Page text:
Mary Shelley's Frankenstein

Boris Karloff's portrayal of the creature in the 1931 film influences how we think of Mary Shelley's 1818 story.

Boris Karloff's portrayal of the creature in the 1931 film influences how we think of Mary Shelley's 1818 story.

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Mary Shelley's Frankenstein: a special hour on the author of the most popular horror story of all time...

It has been said that Mary Shelley's life was like an opera... dramatic, melodramatic, licentious; stormy and tragic. On top of all that, she was only a teenager when she wrote the gothic novel, Frankenstein

Michael Enright talks to Helen Edmundson, the British playwright and author of Mary Shelley. And he will speak to Roseanne Montillo, author of The Lady and Her Monsters, A Tale of Dissections, Real-Life Frankensteins and the Creation of Mary Shelley's Masterpiece. Readings by Fiona Reid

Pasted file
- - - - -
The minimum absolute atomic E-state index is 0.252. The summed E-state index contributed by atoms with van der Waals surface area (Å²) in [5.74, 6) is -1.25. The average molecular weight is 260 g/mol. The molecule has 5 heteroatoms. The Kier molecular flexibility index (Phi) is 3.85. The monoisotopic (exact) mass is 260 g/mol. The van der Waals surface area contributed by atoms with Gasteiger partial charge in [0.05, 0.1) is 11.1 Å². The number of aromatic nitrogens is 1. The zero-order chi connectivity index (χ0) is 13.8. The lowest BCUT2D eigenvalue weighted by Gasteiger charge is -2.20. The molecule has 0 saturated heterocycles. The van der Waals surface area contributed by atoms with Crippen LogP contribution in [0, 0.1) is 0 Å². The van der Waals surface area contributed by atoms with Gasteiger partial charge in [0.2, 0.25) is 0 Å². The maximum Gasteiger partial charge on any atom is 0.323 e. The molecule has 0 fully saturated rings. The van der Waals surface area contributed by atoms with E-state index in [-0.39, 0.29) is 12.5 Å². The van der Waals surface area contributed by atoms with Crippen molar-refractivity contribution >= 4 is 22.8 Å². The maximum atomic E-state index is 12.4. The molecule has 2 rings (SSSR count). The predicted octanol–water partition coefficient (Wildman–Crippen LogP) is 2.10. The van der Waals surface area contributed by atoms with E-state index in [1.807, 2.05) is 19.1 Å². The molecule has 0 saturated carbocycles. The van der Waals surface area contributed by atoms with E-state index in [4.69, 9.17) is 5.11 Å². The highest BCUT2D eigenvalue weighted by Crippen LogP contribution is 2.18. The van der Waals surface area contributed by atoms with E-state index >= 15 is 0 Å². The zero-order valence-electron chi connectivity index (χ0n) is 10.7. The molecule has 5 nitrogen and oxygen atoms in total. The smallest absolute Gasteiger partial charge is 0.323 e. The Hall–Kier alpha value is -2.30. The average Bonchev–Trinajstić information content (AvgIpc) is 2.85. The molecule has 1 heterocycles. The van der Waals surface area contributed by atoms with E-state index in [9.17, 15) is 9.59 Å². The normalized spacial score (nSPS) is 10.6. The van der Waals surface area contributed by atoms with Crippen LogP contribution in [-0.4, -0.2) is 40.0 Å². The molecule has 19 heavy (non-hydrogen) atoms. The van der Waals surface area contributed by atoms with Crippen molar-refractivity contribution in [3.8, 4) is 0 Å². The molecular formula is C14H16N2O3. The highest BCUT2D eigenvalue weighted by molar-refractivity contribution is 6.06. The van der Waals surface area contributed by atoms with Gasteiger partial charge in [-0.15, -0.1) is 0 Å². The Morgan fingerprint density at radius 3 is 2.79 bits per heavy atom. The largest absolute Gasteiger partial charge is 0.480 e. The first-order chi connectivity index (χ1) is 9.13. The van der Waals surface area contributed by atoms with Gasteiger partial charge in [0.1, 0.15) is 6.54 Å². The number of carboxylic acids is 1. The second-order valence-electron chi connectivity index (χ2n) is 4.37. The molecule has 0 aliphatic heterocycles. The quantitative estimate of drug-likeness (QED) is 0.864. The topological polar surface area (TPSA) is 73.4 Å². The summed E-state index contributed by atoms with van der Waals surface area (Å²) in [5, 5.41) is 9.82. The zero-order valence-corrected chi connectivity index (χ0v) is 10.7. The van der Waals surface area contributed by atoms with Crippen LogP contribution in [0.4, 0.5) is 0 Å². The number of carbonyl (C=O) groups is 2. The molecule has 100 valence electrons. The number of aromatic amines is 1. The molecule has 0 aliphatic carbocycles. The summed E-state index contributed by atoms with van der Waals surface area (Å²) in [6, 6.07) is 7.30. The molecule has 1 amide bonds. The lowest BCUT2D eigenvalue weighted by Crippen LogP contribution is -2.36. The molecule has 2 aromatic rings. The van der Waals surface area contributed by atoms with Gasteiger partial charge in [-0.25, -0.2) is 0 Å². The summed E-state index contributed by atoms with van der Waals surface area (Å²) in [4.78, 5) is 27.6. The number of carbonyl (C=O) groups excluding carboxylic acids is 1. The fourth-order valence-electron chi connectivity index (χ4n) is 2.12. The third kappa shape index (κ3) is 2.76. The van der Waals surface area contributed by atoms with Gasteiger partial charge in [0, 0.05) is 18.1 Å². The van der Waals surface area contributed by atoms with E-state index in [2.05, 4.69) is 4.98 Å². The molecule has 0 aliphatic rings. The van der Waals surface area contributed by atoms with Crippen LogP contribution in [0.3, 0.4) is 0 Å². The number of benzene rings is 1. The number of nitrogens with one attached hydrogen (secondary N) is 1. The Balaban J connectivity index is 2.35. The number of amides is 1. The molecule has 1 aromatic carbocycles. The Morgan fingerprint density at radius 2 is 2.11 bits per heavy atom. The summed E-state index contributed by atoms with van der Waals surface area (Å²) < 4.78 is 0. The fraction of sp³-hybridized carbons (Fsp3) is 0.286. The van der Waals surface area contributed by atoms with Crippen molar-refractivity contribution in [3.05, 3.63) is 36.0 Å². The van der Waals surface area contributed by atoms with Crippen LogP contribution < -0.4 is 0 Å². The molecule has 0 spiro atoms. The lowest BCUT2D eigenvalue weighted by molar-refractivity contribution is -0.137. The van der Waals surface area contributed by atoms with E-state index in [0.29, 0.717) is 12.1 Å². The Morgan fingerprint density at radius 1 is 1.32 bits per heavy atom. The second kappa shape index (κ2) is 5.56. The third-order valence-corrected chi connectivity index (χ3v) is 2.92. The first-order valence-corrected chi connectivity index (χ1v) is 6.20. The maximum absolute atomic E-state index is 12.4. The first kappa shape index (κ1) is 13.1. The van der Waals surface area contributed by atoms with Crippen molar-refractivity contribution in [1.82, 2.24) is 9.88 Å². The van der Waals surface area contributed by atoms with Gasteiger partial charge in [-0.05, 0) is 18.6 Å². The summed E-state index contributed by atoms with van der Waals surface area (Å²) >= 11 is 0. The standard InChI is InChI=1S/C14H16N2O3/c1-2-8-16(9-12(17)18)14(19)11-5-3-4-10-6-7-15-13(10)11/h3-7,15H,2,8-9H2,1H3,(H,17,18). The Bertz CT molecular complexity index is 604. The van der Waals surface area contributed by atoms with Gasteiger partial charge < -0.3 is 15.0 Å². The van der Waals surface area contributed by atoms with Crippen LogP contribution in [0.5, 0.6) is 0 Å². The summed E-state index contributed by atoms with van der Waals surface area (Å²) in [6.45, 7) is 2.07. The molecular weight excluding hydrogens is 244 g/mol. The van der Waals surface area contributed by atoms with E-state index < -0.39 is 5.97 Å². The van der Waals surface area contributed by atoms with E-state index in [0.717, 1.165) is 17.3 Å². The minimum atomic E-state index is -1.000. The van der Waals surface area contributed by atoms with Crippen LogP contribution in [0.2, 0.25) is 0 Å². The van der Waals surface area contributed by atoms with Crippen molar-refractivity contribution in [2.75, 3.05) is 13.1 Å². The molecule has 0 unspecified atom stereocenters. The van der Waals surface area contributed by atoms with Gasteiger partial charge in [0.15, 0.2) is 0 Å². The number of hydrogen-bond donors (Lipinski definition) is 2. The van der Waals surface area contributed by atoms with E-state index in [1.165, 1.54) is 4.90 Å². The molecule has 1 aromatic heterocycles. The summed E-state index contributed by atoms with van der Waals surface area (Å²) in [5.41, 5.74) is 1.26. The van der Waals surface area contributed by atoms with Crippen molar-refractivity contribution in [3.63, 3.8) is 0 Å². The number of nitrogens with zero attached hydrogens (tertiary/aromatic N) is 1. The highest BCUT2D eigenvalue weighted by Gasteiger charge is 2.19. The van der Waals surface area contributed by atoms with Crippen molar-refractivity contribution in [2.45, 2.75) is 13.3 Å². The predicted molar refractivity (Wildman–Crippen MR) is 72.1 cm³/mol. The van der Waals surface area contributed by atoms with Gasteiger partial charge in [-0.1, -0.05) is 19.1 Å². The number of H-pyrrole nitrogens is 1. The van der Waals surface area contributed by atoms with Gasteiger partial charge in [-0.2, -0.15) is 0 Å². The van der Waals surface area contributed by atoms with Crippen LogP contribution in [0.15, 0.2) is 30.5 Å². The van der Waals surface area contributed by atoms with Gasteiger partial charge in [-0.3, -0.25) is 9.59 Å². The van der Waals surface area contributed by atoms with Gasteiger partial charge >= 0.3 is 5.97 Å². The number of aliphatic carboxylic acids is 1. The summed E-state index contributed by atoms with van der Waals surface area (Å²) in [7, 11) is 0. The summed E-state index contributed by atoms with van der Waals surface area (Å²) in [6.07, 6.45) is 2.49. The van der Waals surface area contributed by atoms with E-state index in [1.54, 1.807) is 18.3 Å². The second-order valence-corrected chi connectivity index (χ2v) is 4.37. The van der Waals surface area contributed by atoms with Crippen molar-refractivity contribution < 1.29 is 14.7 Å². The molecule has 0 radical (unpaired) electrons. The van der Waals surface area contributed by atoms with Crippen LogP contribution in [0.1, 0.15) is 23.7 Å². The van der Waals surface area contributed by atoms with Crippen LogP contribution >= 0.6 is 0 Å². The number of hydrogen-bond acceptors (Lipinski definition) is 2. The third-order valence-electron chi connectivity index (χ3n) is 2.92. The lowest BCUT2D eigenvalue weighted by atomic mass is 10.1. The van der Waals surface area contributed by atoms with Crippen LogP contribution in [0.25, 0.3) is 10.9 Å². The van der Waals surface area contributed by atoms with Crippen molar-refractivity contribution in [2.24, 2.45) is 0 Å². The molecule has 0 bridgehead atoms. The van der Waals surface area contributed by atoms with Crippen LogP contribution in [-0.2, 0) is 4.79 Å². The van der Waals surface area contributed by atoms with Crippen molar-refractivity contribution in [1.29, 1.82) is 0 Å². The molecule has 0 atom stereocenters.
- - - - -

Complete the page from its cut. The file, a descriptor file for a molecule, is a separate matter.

She was the daughter of Mary Wollstonecraft, the 18th century writer, and women's rights advocate, who died shortly after giving birth to her. At sixteen she eloped with the poet Percy Shelley, infuriating her father, William Godwin - the radical journalist and philosopher - who disowned her. She lost three of her four children, her husband drowned in a sailing accident and she died at 53 of a brain tumour. Hers was an illustration of Thomas Hobbes' assertion that life is "nasty brutish and short". And yet, despite all of that, Mary Shelley was a vigorous, courageous young woman who lived by her own rules and wrote one of the most enduring novels ever written. 

Here's a tour of the people, places and ideas important to Mary Shelley. 

Photo credit: Wikicommons (public domain images)
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